Just a few months ago some economists and analysts were concerned that tepid and falling interest rates would lead into damaging inflation. That's not happened, perhaps with the exception of last month's core consumer inflation surge. Even then though, that pace of 2.39% is modest, and a statistical outlier. It's the only measure that that made an out-of-character move though, and may or may not repeat that pop again this time around.
Also take note that the minutes from the most recent FOMC meeting will be released on Wednesday. It's not a decision-making event, though investors will certainly parse the language in that report anyway.
In retrospect, there was nothing particularly surprising about last week's recovery move. Yes, headlines sent the market lower early in the week and then higher beginning on Thursday. The S&P 500 was likely to turn around anyway; the headlines merely mirrored the shift in trader sentiment.
The key was the floor that connected all the daily lows from August, plotted as a blue dashed line on the daily chart below. All it took was one kiss of that technical support to spark the bounce. Also notice the VIX bumped into a fairly well established technical ceiling right around 22.0. It's marked in purple.
Friday's strong move pushed the index back above the 100-day (gray) and the 50-day (purple) moving average lines... another encouraging clue.
There are still some challenges for the bulls looking to cast a perfectly bullish light on the effort though. Chief among them the lack of volume behind the rebound effort. Some of that could have had something to do with the approaching weekend, though not all of it. Also, although the S&P 500 finished strong, the market failed to make a higher high in September. It may be a subtle clue that the big rally during the first half of the year is running out of gas. The 50-day moving average line? It's now sloping downward, jibing with another MACD crossunder that's taken shape below the level where August's crossunder occurred.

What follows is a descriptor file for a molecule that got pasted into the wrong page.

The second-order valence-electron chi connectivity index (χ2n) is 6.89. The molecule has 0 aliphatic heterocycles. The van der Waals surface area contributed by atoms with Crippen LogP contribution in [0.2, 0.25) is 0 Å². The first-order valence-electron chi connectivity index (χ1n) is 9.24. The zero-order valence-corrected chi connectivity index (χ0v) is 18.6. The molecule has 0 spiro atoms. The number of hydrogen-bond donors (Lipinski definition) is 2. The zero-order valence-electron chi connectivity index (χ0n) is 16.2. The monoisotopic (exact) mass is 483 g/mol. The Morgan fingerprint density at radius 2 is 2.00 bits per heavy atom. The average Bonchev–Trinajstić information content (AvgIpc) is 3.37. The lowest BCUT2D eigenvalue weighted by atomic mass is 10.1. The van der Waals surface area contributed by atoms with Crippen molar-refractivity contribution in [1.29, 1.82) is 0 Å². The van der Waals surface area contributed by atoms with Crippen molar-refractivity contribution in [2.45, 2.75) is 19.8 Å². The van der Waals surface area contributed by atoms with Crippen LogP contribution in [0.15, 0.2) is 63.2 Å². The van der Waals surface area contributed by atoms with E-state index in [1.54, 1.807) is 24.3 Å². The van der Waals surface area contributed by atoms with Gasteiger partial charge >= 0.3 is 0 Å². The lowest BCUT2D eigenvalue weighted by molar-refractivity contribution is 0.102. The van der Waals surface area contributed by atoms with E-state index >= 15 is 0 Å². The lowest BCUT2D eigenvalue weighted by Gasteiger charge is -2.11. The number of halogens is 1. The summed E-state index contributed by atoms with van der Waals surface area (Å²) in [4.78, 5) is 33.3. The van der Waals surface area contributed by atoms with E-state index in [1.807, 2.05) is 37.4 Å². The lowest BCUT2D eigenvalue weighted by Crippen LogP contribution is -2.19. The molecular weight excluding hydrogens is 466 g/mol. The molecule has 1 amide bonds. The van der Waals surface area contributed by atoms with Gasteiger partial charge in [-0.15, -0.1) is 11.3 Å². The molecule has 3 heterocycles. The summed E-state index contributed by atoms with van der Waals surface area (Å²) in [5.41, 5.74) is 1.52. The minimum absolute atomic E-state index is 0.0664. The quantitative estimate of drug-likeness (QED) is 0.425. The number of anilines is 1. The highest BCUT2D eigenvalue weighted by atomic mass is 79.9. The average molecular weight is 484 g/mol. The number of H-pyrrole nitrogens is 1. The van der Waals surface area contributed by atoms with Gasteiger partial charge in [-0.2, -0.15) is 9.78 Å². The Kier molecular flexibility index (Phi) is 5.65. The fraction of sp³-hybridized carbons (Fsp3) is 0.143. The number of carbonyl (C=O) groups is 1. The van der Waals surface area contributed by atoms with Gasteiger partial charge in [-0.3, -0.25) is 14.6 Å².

Even without the decidedly bearish momentum clues though, a visual inspection of the weekly chart indicates the momentum has been slowing since January.
The same basic story applies to the NASDAQ Composite's daily chart, though with one added nuance -- the NASDAQ perfectly kissed its 200-day moving average line (green) at 7719.7 and then recovered on Thursday.
Maybe it was just a coincidence. But, the market usually doesn't dish out such near-perfect coincidences.
On that note, though on the fence, the market is even less healthy than it may seem.
Yes, the NASDAQ may be above its 200-day moving average line, which is certainly a plus for stocks. Most of the NASDAQ's stocks, however, are actually well below their 200-day average. Only 42.3% of the composite's stocks are above their 200-day lines; a few of the biggest are carrying all the weight, and then some. Even fewer -- only 39.6% -- of the NASDAQ's stocks are above their 50-day moving average.
The S&P 500's stocks aren't in the same problematic boat; 62% of its stocks are above their 200-day moving average line. But, the NASDAQ tends to lead the market, higher and lower.
With all of that being said, the 200-day moving average line is the absolute floor here, while the S&P 500' recently-developed ceiling near 3027 is a make-or-break resistance level. Things are heading into a showdown, and the odds of a breakout appear to be about the same as the odds of a breakdown. This month's trade negotiations could finally force the bulls and/or the bears to make a more prolonged commitment.